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Political Research Exchange

Deliberation as Generational Repertoire? Comparative Perspectives on Democratic Practices among the Indignados movements in Spain, Portugal, France and in the Tunisian Revolutionary Process (January-June 2011)

Presenter
Adrien Mazières-Vaysse
Institut d'Études Politiques de Bordeaux
Authors
Adrien Mazières-Vaysse
Institut d'Études Politiques de Bordeaux

Abstract
Through a comparative analysis of localized social movements in four countries during spring 2011 (Spain, Portugal, France, Tunisia) this paper argues that deliberative democracy practices are not only a way of organizing debates among social movements, but are also one of the main elements of the repertoire of action. Occupied spaces, unlike more traditional factory occupations, often squares in the public space, are appropriated as deliberative spaces, for the organization of the social movement, but also as an experimental micro-society. To understand this situation, we have to focus on the characteristics of mobilized actors. Most of them are young, unemployed, living with social benefits or precarious workers. Within this new generation of activists, most are not organized in (traditional organizations) of the workers movements, and label their movements as “new” to avoid the stigma of the “old” labor movement and gather in contention broader segments of the society. We will try to show that these specific shapes of mobilization in the Mediterranean region since 2011 are the expression of the emergence of the precarious fraction of the society as a political subject that led the first phase of the social movement.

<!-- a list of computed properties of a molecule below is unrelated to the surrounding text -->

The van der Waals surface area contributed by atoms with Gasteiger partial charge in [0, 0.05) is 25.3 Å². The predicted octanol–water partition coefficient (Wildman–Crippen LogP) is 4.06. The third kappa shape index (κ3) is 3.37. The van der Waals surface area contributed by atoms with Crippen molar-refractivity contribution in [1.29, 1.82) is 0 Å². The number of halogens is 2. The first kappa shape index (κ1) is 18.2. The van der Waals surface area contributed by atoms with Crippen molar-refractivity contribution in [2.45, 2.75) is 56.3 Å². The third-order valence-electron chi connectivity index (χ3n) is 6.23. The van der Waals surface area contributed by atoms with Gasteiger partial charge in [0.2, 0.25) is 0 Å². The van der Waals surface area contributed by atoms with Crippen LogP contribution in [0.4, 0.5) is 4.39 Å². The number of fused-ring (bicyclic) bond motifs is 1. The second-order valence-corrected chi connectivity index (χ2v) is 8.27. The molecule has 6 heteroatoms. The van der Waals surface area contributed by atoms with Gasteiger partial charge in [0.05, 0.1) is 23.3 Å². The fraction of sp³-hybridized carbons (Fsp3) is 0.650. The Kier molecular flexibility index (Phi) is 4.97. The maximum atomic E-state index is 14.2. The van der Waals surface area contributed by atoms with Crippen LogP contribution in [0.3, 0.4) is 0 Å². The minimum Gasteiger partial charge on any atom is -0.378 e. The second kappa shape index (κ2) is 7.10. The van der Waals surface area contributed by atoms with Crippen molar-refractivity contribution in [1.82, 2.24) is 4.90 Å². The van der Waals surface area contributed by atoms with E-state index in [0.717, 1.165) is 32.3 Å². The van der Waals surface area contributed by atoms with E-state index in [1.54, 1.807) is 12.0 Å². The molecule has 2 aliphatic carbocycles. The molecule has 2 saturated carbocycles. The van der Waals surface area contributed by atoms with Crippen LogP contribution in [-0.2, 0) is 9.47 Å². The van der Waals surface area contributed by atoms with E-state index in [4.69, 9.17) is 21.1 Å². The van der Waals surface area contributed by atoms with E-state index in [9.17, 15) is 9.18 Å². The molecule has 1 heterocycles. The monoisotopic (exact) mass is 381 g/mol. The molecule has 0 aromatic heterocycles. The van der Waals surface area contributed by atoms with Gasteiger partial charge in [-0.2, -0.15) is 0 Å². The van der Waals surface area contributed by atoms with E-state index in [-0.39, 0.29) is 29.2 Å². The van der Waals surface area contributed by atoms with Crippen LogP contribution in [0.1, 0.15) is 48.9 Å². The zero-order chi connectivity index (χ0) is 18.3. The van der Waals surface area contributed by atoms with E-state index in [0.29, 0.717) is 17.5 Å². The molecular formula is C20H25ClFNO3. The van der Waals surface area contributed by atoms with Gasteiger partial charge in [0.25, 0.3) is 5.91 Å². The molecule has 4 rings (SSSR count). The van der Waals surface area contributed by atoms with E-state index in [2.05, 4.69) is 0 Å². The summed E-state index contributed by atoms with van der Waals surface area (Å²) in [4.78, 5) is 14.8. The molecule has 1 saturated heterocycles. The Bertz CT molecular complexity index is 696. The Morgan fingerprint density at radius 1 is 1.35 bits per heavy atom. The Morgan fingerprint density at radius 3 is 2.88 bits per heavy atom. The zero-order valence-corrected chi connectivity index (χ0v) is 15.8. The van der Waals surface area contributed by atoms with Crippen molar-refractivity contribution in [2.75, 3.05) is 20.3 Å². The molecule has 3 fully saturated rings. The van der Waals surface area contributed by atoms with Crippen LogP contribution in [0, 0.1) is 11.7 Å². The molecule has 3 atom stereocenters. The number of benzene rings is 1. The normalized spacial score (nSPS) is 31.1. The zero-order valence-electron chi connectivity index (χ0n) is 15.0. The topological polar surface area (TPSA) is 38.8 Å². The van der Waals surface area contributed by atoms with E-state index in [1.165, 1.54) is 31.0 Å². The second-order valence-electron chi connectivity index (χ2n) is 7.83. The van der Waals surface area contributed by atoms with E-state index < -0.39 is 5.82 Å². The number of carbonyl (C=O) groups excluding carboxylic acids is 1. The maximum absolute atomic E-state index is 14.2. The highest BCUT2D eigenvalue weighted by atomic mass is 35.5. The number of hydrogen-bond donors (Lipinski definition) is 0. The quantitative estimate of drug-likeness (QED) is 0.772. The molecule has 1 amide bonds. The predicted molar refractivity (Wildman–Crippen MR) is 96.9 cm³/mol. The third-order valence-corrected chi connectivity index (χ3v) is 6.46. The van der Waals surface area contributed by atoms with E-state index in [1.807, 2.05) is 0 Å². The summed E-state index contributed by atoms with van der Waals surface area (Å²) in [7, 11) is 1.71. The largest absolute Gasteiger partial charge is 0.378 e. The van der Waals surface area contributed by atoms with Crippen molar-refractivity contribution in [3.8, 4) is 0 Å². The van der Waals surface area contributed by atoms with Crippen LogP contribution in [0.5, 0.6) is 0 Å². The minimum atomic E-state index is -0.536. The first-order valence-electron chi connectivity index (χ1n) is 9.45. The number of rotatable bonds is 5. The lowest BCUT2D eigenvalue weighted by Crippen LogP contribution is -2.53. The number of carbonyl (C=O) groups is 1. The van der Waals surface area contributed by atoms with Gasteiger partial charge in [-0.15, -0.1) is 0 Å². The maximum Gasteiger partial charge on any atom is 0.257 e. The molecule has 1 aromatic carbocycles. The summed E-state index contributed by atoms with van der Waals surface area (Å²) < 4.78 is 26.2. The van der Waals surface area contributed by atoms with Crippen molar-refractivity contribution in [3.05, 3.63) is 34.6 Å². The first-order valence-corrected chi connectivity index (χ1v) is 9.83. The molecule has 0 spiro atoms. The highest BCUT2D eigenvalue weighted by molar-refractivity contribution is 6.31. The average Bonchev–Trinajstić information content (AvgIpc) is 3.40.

Data has been gathered in France (Bordeaux & Paris, June 2011), Spain (Madrid, June 2011), Portugal (Lisbon, March 2011) and Tunisia (regions of Tunis, Sousse, Gafsa, and other small cities, April-May 2011). We will use especially video recordings and photos of several types of collective actions (meetings, general assembly, gatherings, demonstrations…), interviews and ethnographic participations and observations, miscellaneous materials (leaflets, street art); and quantitative analysis of the content of some Facebook groups on a limited-time period (Movimento Doze de Março, Democracia real YA, Démocratie Réelle France, La révolution tunisienne).
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